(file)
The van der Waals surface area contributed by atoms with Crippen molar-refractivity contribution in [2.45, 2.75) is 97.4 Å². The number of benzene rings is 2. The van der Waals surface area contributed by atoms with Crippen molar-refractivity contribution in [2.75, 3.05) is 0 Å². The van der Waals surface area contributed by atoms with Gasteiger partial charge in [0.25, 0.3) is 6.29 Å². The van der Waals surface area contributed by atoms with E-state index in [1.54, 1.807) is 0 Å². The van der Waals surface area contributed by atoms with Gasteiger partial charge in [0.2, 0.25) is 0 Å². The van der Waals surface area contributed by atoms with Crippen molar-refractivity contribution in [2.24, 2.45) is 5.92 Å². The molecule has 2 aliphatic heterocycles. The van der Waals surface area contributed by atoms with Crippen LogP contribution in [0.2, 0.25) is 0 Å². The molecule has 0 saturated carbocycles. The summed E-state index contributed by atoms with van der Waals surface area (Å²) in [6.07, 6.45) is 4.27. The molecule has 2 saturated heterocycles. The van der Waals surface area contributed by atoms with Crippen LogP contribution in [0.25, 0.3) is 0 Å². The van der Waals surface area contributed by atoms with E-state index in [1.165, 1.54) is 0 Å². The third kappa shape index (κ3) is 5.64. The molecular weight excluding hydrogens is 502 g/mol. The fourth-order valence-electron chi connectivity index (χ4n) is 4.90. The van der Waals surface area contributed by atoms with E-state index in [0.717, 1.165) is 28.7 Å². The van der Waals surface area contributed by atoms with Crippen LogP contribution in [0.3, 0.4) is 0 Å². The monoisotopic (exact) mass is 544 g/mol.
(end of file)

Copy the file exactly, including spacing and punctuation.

The van der Waals surface area contributed by atoms with Crippen molar-refractivity contribution in [2.45, 2.75) is 97.4 Å². The number of benzene rings is 2. The van der Waals surface area contributed by atoms with Crippen molar-refractivity contribution in [2.75, 3.05) is 0 Å². The van der Waals surface area contributed by atoms with Gasteiger partial charge in [0.25, 0.3) is 6.29 Å². The van der Waals surface area contributed by atoms with E-state index in [1.54, 1.807) is 0 Å². The van der Waals surface area contributed by atoms with Gasteiger partial charge in [0.2, 0.25) is 0 Å². The van der Waals surface area contributed by atoms with Crippen molar-refractivity contribution in [2.24, 2.45) is 5.92 Å². The molecule has 2 aliphatic heterocycles. The van der Waals surface area contributed by atoms with Crippen LogP contribution in [0.2, 0.25) is 0 Å². The molecule has 0 saturated carbocycles. The summed E-state index contributed by atoms with van der Waals surface area (Å²) in [6.07, 6.45) is 4.27. The molecule has 2 saturated heterocycles. The van der Waals surface area contributed by atoms with Crippen LogP contribution in [0.25, 0.3) is 0 Å². The van der Waals surface area contributed by atoms with E-state index in [1.165, 1.54) is 0 Å². The third kappa shape index (κ3) is 5.64. The molecular weight excluding hydrogens is 502 g/mol. The fourth-order valence-electron chi connectivity index (χ4n) is 4.90. The van der Waals surface area contributed by atoms with E-state index in [0.717, 1.165) is 28.7 Å². The van der Waals surface area contributed by atoms with Crippen LogP contribution in [0.3, 0.4) is 0 Å². The monoisotopic (exact) mass is 544 g/mol.